Benjamin Studebaker

Yet Another Attempt to Make the World a Better Place by Writing Things

Tag: Universities

Simon Sinek Doesn’t Understand Millennials

I’ve seen another viral video about Millennials doing the rounds. This one features Simon Sinek, a 43 year old who has leveraged a BA in cultural anthropology into a lucrative writing, speaking, and consulting career. Sinek, like so many others, attempts to explain what’s wrong with Millennials. His theory is persuasively presented, but nonetheless makes a series of basic mistakes.

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How ISAs Allow Rich People to Exploit College Students

A friend of mine at Purdue University recently informed me that under the leadership of former Governor Mitch Daniels (R-IN), Purdue has become the first major American university to offer Income Sharing Agreements (ISAs) to students as a new alternative to traditional student loans. ISAs are exploitative and morally disgusting. Here’s why.

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Democracy Discriminates Against the Young

Young people overwhelmingly support Bernie Sanders in this election, but many of them are not showing up. He crushed the demographic in Massachusetts, but still lost the state narrowly:

Young voters are just not keeping up with older folks:

This has been true for a long time–Millennials did not invent low youth voter turnout:

Many people see figures like this and their knee-jerk response is to scold young people for failing to show up, often attributing it to the laziness or lack of civic virtue of the current crop of young people. But as we see above, young people have been less active in politics since long before Millennials came on the scene. There are larger reasons why young people tend to feel disenfranchised by democratic politics–it’s because the system discriminates against them.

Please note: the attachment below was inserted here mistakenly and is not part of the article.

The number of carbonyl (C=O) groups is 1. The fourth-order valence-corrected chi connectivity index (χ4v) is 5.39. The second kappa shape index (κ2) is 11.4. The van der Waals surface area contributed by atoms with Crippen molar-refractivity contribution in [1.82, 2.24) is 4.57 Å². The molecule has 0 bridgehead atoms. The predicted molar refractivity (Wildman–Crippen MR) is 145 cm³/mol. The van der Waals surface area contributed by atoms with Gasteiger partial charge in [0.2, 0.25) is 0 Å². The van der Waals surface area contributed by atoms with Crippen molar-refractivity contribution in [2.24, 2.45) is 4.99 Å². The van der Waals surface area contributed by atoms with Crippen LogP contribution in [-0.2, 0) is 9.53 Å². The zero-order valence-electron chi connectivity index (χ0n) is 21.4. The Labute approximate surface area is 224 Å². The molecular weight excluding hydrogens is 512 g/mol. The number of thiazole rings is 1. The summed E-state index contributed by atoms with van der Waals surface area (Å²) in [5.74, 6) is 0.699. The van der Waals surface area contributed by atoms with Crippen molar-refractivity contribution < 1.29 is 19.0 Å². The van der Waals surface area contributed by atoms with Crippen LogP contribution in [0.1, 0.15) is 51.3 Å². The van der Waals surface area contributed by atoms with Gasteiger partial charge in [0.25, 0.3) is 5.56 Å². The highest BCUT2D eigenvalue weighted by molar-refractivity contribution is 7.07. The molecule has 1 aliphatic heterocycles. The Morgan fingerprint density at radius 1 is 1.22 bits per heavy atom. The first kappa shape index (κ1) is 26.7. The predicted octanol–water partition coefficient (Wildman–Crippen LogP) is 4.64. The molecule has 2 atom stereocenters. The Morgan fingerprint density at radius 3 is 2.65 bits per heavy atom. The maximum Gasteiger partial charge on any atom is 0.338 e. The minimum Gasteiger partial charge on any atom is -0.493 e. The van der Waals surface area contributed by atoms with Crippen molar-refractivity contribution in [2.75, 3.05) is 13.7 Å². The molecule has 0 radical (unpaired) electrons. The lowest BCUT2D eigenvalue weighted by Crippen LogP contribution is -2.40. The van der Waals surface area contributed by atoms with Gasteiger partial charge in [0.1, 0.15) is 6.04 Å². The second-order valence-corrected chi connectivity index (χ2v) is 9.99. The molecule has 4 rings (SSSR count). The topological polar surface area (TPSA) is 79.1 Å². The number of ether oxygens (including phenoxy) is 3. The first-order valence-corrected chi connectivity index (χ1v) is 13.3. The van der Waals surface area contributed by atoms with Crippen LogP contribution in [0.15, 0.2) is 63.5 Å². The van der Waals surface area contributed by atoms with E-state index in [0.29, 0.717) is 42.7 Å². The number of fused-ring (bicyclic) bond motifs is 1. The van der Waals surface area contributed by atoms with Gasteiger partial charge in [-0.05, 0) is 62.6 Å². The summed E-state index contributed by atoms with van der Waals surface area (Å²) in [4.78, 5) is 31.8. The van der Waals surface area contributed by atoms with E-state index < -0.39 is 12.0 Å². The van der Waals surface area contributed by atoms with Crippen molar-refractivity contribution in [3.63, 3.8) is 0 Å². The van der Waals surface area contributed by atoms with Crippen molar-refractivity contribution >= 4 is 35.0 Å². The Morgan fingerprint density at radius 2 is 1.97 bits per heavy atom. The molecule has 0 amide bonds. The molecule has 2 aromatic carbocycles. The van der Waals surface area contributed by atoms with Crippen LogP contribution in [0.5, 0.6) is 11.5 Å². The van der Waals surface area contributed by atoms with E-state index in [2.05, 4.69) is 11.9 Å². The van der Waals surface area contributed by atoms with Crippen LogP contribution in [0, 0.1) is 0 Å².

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Tax Credits and How to Fix the House of Lords

In Britain, the House of Lords recently impeded an attempt by Prime Minister David Cameron’s Conservative government to cut tax credits for working families as part of its austerity program. The average beneficiary family stood to lose £1,300 (about $2,000) a year, often on incomes of £20,000 or less. It effectively would have amounted to a 5% to 10% income cut for 3.3 million of Britain’s poorest families. This would have inflicted terrible and unnecessary suffering on these families and it would have damaged consumer spending and harmed Britain’s economy. It is a wonderful thing that the House of Lords blocked these cuts. It illustrates just how important it is to have another legislative house with the power to curb the excesses of the House of Commons. Yet because the members of the House of Lords are chosen on an anachronistic and often arbitrary basis, it cannot be trusted with the power it would need to mount a broader, more serious opposition to austerity. So how do we fix that?

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The Democratic Party Debate: 5 Reasons Why Sanders Won and Clinton Lost

I watched the first Democratic Party debate, hosted by CNN. CNN also hosted the second Republican Party debate, and in both debates it tried to get the candidates to fight each other on camera for the entertainment of the viewing public, repeatedly asking questions designed to get candidates to criticize or attack one another. In the republican debate, this tactic worked perhaps too well–the debate deteriorated into a series of personal attacks, with little relevant policy content. For that reason, I didn’t bother to write up an analysis of the second republican debate–there was little of substance to analyze. The democratic candidates did a better job of resisting their baser instincts, and we did manage to get some interesting exchanges on serious policy issues, particularly between Bernie Sanders and Hillary Clinton. In these exchanges, it was quite clear that Sanders was the winner–his arguments were significantly stronger and more convincing than Clinton’s.

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